Meeting at least once per term, the Faculty-Staff Inclusion Committee champions George School’s intention to create and nurture a truly inclusive community. This Committee is a thought partner to the Director for Diversity, Equity, and Inclusion, and a task force for implementing institutional initiatives to ensure that we combat and confront bigotry and biases head-on. Consonant with the Quaker understanding that “there is that of God in everyone,” the Faculty-Staff Inclusion Committee supports and, in some instances, leads the School’s efforts to inspire a more equitable, just, and anti-racist community.

Parent and Guardian Inclusion Committee

The Parent and Guardian Inclusion Committee of the Parents Association engages parents in fostering diversity, equity, and inclusion in the George School community through school-wide social gatherings, cultural events, and community-wide conversations.


Cyd Carpenter Alumni Network

In honor of George School’s first black student, Cynthia “Cyd” Crooks Carpenter ’47, the aim of this group is to strengthen the connections between alumni of color and allies, support current students of color and engage the school around issues of diversity. The Cyd Carpenter Alumni Network was created in 2016 in the spirit of community and collective enrichment so we welcome all alumni of color and friends to share experiences, whether past or present, and explore any synergies or other networking opportunities that will arise among members of this group.


Havurah. Havurah is an affinity group focused on providing a forum for Jewish students to discuss their experiences related to their identity, heritage, and traditions, give Jewish students space to observe their religion away from their local homes and synagogues, as well as have conversations about Jewish history, politics, anti-Semitism and other areas of interest. Havurah hosts many fun and educational events with the community and through the sharing of the customs and culture of Judaism.

LASO. LASO provides support for students of Hispanic descent and gives all students the opportunity to explore the rich culture of Spanish-speaking countries.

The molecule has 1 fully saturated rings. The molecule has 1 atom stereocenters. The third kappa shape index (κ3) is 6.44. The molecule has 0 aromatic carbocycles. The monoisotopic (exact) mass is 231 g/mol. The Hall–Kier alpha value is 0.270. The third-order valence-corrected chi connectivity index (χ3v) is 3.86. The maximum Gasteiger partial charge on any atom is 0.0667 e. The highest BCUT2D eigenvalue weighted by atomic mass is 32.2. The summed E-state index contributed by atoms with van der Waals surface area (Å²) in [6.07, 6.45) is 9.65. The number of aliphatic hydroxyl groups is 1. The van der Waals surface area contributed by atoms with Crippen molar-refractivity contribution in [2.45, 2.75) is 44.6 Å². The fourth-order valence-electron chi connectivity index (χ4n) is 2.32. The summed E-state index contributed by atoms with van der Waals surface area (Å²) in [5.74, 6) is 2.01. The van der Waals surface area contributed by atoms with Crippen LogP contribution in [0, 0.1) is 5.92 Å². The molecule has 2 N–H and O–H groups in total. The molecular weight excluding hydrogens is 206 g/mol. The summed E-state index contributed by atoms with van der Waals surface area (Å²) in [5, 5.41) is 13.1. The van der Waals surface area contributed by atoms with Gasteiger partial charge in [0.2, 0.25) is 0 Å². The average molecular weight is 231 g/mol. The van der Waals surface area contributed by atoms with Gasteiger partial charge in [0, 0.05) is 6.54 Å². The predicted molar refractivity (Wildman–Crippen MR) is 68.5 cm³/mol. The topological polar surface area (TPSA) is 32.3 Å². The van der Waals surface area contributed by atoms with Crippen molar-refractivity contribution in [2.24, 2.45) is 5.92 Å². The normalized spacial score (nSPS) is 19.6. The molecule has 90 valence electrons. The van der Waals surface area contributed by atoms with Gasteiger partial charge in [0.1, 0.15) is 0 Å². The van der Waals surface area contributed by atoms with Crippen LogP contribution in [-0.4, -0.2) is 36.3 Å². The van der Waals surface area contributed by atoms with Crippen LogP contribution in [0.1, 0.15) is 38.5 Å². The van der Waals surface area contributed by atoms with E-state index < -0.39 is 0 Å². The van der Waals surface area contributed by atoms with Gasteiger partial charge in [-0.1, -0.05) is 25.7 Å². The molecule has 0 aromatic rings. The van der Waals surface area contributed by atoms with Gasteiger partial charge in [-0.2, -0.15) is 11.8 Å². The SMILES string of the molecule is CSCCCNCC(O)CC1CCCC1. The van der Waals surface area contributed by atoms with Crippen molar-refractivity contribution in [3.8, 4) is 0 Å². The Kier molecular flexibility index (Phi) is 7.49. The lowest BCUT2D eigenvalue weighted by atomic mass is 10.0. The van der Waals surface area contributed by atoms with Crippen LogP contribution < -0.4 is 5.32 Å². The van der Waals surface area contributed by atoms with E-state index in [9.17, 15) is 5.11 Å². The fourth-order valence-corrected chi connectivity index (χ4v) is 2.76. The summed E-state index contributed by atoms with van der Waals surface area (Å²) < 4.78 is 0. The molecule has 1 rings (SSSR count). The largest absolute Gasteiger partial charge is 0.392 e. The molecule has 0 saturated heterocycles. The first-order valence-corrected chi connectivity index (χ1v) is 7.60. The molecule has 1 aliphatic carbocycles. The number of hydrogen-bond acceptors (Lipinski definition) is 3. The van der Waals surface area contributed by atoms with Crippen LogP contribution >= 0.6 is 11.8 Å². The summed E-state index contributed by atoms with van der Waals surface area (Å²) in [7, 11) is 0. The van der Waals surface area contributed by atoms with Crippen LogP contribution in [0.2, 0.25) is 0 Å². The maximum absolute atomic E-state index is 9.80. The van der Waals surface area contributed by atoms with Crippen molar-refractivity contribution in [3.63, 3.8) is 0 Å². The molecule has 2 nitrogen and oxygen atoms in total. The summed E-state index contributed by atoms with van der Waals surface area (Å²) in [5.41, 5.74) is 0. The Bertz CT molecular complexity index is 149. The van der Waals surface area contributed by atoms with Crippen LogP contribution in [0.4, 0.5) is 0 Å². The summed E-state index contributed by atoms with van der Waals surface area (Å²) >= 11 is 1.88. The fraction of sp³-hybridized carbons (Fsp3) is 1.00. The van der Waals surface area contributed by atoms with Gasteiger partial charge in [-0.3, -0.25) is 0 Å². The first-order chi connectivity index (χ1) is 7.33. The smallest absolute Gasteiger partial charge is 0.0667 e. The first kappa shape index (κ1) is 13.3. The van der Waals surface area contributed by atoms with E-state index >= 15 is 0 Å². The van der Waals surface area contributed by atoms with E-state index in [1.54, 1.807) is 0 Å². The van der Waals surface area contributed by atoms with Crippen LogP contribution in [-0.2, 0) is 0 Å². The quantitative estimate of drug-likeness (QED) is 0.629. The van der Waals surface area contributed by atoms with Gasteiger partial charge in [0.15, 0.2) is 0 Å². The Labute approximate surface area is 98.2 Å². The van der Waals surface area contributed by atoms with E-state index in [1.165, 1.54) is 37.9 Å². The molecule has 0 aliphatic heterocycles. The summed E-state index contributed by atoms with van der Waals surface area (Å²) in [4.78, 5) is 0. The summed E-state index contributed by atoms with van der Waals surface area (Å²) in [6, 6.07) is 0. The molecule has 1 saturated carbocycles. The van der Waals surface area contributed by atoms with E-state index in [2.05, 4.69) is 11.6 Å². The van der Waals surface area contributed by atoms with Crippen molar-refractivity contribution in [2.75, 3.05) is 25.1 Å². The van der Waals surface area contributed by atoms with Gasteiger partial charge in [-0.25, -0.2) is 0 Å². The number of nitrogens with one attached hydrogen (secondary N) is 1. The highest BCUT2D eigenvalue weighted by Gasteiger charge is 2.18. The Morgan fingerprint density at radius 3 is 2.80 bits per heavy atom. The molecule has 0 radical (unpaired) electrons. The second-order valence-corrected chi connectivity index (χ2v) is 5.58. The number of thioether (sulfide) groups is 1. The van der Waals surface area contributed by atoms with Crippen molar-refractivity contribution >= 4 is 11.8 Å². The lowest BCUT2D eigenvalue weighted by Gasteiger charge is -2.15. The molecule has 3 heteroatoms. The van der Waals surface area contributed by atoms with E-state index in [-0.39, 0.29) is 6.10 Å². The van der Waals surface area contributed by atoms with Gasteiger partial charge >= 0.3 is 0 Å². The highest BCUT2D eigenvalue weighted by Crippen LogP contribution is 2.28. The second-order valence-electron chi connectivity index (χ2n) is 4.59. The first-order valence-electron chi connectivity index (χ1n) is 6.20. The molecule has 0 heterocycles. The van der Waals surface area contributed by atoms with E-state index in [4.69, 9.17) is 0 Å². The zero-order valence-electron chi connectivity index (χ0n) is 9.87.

LOGOS. LOGOS is an affinity space for people of all Christian denominations to share and fellowship with other Christians at George School. It is also a place for members of the community who are not Christians, to learn and ask questions.

Open Doors. Open Doors is an affinity group for lesbian, gay, bisexual, transgender, and non-binary students, and their straight allies. Open Doors supports students and their families while raising awareness of relevant issues within the school community.

SAMOSA. SAMOSA, George School’s South Asian affinity club, works to promote cultural awareness within our community by celebrating the South Asian culture and educating others about it. Students and community members discuss issues and topics about South Asian identity, learn more about the diverse region and its people, and participate in various traditions and celebrations hosted by the club.

UMOJA. UMOJA is the Swahili word for unity. This George School club is an affinity space for descendants of Africa and the African Diaspora. Members meet regularly to share, learn, and celebrate their identities. Additionally, this space is dedicated to fostering conversation and action about political and social struggles within the black community. The experience of being black at George School and in the world is often a focus of conversation and activities. Students of all backgrounds are encouraged to attend because, in addition to being an affinity space, this group educates the George School community about the culture, heritage, and present-day ethnicity of the descendants of Africa.

Young Friends. Young Friends works to improve the community of George School by offering spiritual support to members and developing activities to further George School as a Quaker community.


This committee plans and implements the school’s annual Martin Luther King Jr. Day celebration through programming that alternates every year. In the community-focused program, the celebration begins on Sunday night with a special dinner and meeting for worship and continues with a special assembly and seminars throughout the day on Monday. The service focused program differs by including a day of serving neighboring communities on the nationally recognized holiday. Both celebrations conclude with an all-school meeting for worship.